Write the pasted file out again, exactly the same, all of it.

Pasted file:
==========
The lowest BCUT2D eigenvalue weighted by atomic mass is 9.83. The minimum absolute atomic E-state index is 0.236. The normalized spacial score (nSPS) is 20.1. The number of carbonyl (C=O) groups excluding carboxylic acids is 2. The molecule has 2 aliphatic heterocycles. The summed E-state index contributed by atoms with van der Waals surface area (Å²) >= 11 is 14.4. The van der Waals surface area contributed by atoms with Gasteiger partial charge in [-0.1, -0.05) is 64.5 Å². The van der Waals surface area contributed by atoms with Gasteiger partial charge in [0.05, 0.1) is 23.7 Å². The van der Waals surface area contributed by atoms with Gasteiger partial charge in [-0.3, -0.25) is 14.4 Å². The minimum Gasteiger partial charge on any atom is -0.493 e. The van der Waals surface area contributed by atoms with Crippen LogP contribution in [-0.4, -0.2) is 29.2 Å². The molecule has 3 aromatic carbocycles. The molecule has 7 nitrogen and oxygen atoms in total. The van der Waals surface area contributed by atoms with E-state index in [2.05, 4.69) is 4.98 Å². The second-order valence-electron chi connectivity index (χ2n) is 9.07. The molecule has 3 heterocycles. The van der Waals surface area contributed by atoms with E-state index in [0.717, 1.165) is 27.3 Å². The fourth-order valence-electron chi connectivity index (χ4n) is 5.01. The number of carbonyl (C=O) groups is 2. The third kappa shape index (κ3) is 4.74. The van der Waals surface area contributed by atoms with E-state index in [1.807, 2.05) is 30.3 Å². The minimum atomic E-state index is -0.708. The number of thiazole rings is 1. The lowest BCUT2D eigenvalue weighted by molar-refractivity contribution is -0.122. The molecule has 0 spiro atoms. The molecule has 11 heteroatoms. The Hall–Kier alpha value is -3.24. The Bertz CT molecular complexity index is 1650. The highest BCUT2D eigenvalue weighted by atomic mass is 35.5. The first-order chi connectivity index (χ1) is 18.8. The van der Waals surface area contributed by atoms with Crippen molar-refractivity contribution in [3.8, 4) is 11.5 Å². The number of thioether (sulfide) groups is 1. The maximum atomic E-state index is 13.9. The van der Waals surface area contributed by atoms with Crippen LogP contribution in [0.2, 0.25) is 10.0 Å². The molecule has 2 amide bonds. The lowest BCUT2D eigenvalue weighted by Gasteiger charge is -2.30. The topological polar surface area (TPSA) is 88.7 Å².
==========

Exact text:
The lowest BCUT2D eigenvalue weighted by atomic mass is 9.83. The minimum absolute atomic E-state index is 0.236. The normalized spacial score (nSPS) is 20.1. The number of carbonyl (C=O) groups excluding carboxylic acids is 2. The molecule has 2 aliphatic heterocycles. The summed E-state index contributed by atoms with van der Waals surface area (Å²) >= 11 is 14.4. The van der Waals surface area contributed by atoms with Gasteiger partial charge in [-0.1, -0.05) is 64.5 Å². The van der Waals surface area contributed by atoms with Gasteiger partial charge in [0.05, 0.1) is 23.7 Å². The van der Waals surface area contributed by atoms with Gasteiger partial charge in [-0.3, -0.25) is 14.4 Å². The minimum Gasteiger partial charge on any atom is -0.493 e. The van der Waals surface area contributed by atoms with Crippen LogP contribution in [-0.4, -0.2) is 29.2 Å². The molecule has 3 aromatic carbocycles. The molecule has 7 nitrogen and oxygen atoms in total. The van der Waals surface area contributed by atoms with E-state index in [2.05, 4.69) is 4.98 Å². The second-order valence-electron chi connectivity index (χ2n) is 9.07. The molecule has 3 heterocycles. The van der Waals surface area contributed by atoms with E-state index in [0.717, 1.165) is 27.3 Å². The fourth-order valence-electron chi connectivity index (χ4n) is 5.01. The number of carbonyl (C=O) groups is 2. The third kappa shape index (κ3) is 4.74. The van der Waals surface area contributed by atoms with E-state index in [1.807, 2.05) is 30.3 Å². The minimum atomic E-state index is -0.708. The number of thiazole rings is 1. The lowest BCUT2D eigenvalue weighted by molar-refractivity contribution is -0.122. The molecule has 0 spiro atoms. The molecule has 11 heteroatoms. The Hall–Kier alpha value is -3.24. The Bertz CT molecular complexity index is 1650. The highest BCUT2D eigenvalue weighted by atomic mass is 35.5. The first-order chi connectivity index (χ1) is 18.8. The van der Waals surface area contributed by atoms with Crippen molar-refractivity contribution in [3.8, 4) is 11.5 Å². The number of thioether (sulfide) groups is 1. The maximum atomic E-state index is 13.9. The van der Waals surface area contributed by atoms with Crippen LogP contribution in [0.2, 0.25) is 10.0 Å². The molecule has 2 amide bonds. The lowest BCUT2D eigenvalue weighted by Gasteiger charge is -2.30. The topological polar surface area (TPSA) is 88.7 Å².